This event organized by the Gay, Lesbian, and Straight Education Network is held every October to end anti-LGBT bullying and harassment in K–12 schools by building ties with “allies.” Allies are identified as people who advocate for the equality of a marginalized group, but do not identify as a member of that group. In the case of this event, most allies identify as heterosexual or normatively gendered. The goal of this event is to get students to sign an ally pledge to intervene in incidents of anti-LGBT bullying and harassment.

7.6.1.2 Challenge Day ($$$$) http://www.challengeday.org

This non-profit community building initiative can be a valuable way to jumpstart anti-bullying and harassment work in a school. It can be somewhat costly for a school community as they require pre-program coaching for student leaders and staff as well as multiple days of workshops with the larger school community if you are over an hour from their base in Concord, CA. However, it has proven to be a powerful and healing experience that has positive impacts on the culture of the school as well as the students who participate. Some of the activities during the day explicitly address issues of systemic oppression including gender and sexual orientation. The goal of this event is “to build connection and empathy, and to fulfill our vision that every child lives in a world where they feel safe, loved, and celebrated.”

7.6.1.3 Day of Silence (Free) http://www.dayofsilence.org

This somewhat controversial event began in 1996 at the University of Virginia when a group of students chose to remain silent for one day to call attention to the anti-LGBT name-calling and harassment at their school. In 2007 over 5,000 middle and high schools registered to participate. There has been backlash in some communities against this event, but students and teachers who have participated indicate that it is a non-confrontational, yet empowering way to highlight these issues in a school community. This Website provides guidance and free resources to help student groups organize this event in their school community.

7.6.1.4 The International Day Against Homophobia (Free) http://www.homophobiaday.org/

This annual educational campaign was started in 2003 in Quebec, Canada to increase public awareness about homophobia. This Website provides informational posters and publications for schools and other organizations to participate in the activities on May 17 and year round.

7.6.1.5 Mix It up at Lunch (Free) http://www.tolerance.org/teens/lunch.jsp

This annual event encourages students to break out of their cliques and cross divisions in their school’s social culture at lunchtime. Sponsored by the Southern Poverty Law Center’s Teaching Tolerance program.

7.6.1.6 No Name Calling Week (Free/$$) http://www.nonamecallingweek.org

Inspired by James Howe’s novel The Misfits, this event has grown into a nationwide phenomenon since its first organized instance in March of 2004. There are free downloadable resources on the Website, as well as a kit that can be purchased online. This is targeted toward students in Grades 5–8 and explicitly addresses biased forms of name-calling and harassment that happens between students, including homophobia. Many school-wide organizing ideas as well as classroom activities are available.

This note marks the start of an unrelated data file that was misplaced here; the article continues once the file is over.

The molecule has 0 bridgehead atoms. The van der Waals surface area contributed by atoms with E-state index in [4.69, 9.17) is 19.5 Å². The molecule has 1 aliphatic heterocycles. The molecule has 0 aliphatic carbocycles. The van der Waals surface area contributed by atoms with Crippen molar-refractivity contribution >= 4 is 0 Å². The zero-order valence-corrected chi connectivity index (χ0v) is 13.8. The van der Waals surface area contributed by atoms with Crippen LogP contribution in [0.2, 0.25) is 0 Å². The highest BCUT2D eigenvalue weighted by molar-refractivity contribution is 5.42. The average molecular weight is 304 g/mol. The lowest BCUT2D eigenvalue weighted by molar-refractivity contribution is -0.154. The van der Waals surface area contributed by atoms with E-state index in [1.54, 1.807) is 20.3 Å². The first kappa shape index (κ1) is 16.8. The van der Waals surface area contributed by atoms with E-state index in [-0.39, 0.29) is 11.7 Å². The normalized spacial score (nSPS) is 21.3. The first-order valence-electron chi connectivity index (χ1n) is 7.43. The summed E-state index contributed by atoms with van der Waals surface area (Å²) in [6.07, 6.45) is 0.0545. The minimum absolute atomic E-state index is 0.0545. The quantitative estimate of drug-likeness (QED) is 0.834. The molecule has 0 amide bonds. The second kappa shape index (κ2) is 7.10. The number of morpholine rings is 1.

7.6.1.7 Olweus Bullying Prevention Program (Guide $$; Training $$$$) http://www.clemson.edu/olweus/

This school-wide intervention kit provides all the information necessary to conduct a school-wide survey and interventions for a school community. This program offers school-, classroom-, and individual-level components for training and community involvement. They highly recommend using their trainers when implementing their program. Although it offers one of the most widely studied bullying intervention programs with a documented record of reducing incidents of overt bullying, its focus on behavioral interventions and lack of attention to issues of sex, gender, sexual orientation, and other forms of bias indicates that it may not be as effective in reducing forms of gendered harassment.

7.6.1.8 Ugly Ducklings (Free to Schools in Maine/$$) http://www.uglyducklings.org

This film and educational kit was designed to promote dialogue around issues connected to teen suicide and homophobia. The film follows a group of young women at a summer retreat and allows the viewer to share their powerful emotional experiences as the participants learn and talk about these issues.

7.6.2 Staff Development

7.6.2.1 Challenging Silence, Challenging Censorship ($) http://www.ctf-fce.ca/e/publications/ctf_publications.asp

This resource is a valuable guide for librarians as well as other educators interested in providing resources and support for GLBT youth, families, and their allies. It provides an annotated bibliography of books and materials for students of all ages.

7.6.2.2 GLSEN Lunchbox ($$) http://www.glsenstore.org

This training toolkit provides many interactive activities, videos, and fact sheets on GLBT issues in schools. This kit is valuable for consultants, resource centers, and organizations that provide in-service training and support on issues related to sex, gender, and sexual orientation for educators. GLSEN also provides training institutes on using the toolkit effectively and developing facilitators’ skills.